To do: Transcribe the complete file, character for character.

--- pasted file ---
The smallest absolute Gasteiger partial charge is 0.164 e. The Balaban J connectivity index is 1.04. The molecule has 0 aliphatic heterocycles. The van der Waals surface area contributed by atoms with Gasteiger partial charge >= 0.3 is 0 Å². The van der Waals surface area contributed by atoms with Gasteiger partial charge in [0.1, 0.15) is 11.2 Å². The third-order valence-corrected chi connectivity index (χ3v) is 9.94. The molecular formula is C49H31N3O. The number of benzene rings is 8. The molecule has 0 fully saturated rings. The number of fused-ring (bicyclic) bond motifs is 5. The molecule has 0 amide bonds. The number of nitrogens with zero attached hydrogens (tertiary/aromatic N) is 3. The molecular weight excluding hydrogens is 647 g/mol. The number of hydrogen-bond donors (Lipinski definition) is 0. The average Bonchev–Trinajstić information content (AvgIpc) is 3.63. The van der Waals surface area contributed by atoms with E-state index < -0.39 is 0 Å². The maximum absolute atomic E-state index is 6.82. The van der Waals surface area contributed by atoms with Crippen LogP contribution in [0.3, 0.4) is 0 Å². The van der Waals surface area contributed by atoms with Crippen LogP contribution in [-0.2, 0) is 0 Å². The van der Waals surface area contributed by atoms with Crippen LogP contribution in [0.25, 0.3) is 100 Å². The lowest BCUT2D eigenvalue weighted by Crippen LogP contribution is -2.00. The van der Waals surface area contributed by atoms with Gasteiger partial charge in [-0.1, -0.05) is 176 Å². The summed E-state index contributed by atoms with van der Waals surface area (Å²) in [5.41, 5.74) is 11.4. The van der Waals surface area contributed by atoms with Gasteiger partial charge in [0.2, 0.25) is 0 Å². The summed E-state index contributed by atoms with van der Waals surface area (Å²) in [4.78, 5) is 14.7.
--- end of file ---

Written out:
The smallest absolute Gasteiger partial charge is 0.164 e. The Balaban J connectivity index is 1.04. The molecule has 0 aliphatic heterocycles. The van der Waals surface area contributed by atoms with Gasteiger partial charge >= 0.3 is 0 Å². The van der Waals surface area contributed by atoms with Gasteiger partial charge in [0.1, 0.15) is 11.2 Å². The third-order valence-corrected chi connectivity index (χ3v) is 9.94. The molecular formula is C49H31N3O. The number of benzene rings is 8. The molecule has 0 fully saturated rings. The number of fused-ring (bicyclic) bond motifs is 5. The molecule has 0 amide bonds. The number of nitrogens with zero attached hydrogens (tertiary/aromatic N) is 3. The molecular weight excluding hydrogens is 647 g/mol. The number of hydrogen-bond donors (Lipinski definition) is 0. The average Bonchev–Trinajstić information content (AvgIpc) is 3.63. The van der Waals surface area contributed by atoms with E-state index < -0.39 is 0 Å². The maximum absolute atomic E-state index is 6.82. The van der Waals surface area contributed by atoms with Crippen LogP contribution in [0.3, 0.4) is 0 Å². The van der Waals surface area contributed by atoms with Crippen LogP contribution in [-0.2, 0) is 0 Å². The van der Waals surface area contributed by atoms with Crippen LogP contribution in [0.25, 0.3) is 100 Å². The lowest BCUT2D eigenvalue weighted by Crippen LogP contribution is -2.00. The van der Waals surface area contributed by atoms with Gasteiger partial charge in [-0.1, -0.05) is 176 Å². The summed E-state index contributed by atoms with van der Waals surface area (Å²) in [5.41, 5.74) is 11.4. The van der Waals surface area contributed by atoms with Gasteiger partial charge in [0.2, 0.25) is 0 Å². The summed E-state index contributed by atoms with van der Waals surface area (Å²) in [4.78, 5) is 14.7.